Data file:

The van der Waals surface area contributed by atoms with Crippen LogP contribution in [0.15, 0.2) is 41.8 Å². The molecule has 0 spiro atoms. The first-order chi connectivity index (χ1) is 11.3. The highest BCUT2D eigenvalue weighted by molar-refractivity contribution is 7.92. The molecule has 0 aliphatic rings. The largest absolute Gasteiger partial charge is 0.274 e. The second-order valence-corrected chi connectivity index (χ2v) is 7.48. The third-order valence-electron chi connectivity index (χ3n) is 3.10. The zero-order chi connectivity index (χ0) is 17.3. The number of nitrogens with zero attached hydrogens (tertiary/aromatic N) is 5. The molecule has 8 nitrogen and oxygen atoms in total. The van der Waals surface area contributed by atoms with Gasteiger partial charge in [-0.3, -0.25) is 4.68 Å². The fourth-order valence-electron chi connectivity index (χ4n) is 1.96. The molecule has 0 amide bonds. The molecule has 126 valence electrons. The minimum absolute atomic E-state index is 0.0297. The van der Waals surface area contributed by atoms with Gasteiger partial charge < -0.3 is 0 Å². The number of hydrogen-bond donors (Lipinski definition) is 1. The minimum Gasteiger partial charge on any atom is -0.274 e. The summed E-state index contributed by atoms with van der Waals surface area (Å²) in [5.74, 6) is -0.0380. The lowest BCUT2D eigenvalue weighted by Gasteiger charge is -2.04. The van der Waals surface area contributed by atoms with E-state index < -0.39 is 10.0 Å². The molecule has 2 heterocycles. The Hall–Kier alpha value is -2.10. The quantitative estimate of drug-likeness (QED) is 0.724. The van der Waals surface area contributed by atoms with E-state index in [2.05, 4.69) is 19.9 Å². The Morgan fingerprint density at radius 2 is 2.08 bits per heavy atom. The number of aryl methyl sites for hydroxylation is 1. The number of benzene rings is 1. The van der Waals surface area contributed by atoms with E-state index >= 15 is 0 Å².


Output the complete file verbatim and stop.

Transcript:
The van der Waals surface area contributed by atoms with Crippen LogP contribution in [0.15, 0.2) is 41.8 Å². The molecule has 0 spiro atoms. The first-order chi connectivity index (χ1) is 11.3. The highest BCUT2D eigenvalue weighted by molar-refractivity contribution is 7.92. The molecule has 0 aliphatic rings. The largest absolute Gasteiger partial charge is 0.274 e. The second-order valence-corrected chi connectivity index (χ2v) is 7.48. The third-order valence-electron chi connectivity index (χ3n) is 3.10. The zero-order chi connectivity index (χ0) is 17.3. The number of nitrogens with zero attached hydrogens (tertiary/aromatic N) is 5. The molecule has 8 nitrogen and oxygen atoms in total. The van der Waals surface area contributed by atoms with Gasteiger partial charge in [-0.3, -0.25) is 4.68 Å². The fourth-order valence-electron chi connectivity index (χ4n) is 1.96. The molecule has 0 amide bonds. The molecule has 126 valence electrons. The minimum absolute atomic E-state index is 0.0297. The van der Waals surface area contributed by atoms with Gasteiger partial charge < -0.3 is 0 Å². The number of hydrogen-bond donors (Lipinski definition) is 1. The minimum Gasteiger partial charge on any atom is -0.274 e. The summed E-state index contributed by atoms with van der Waals surface area (Å²) in [5.74, 6) is -0.0380. The lowest BCUT2D eigenvalue weighted by Gasteiger charge is -2.04. The van der Waals surface area contributed by atoms with E-state index < -0.39 is 10.0 Å². The molecule has 2 heterocycles. The Hall–Kier alpha value is -2.10. The quantitative estimate of drug-likeness (QED) is 0.724. The van der Waals surface area contributed by atoms with E-state index in [2.05, 4.69) is 19.9 Å². The Morgan fingerprint density at radius 2 is 2.08 bits per heavy atom. The number of aryl methyl sites for hydroxylation is 1. The number of benzene rings is 1. The van der Waals surface area contributed by atoms with E-state index >= 15 is 0 Å².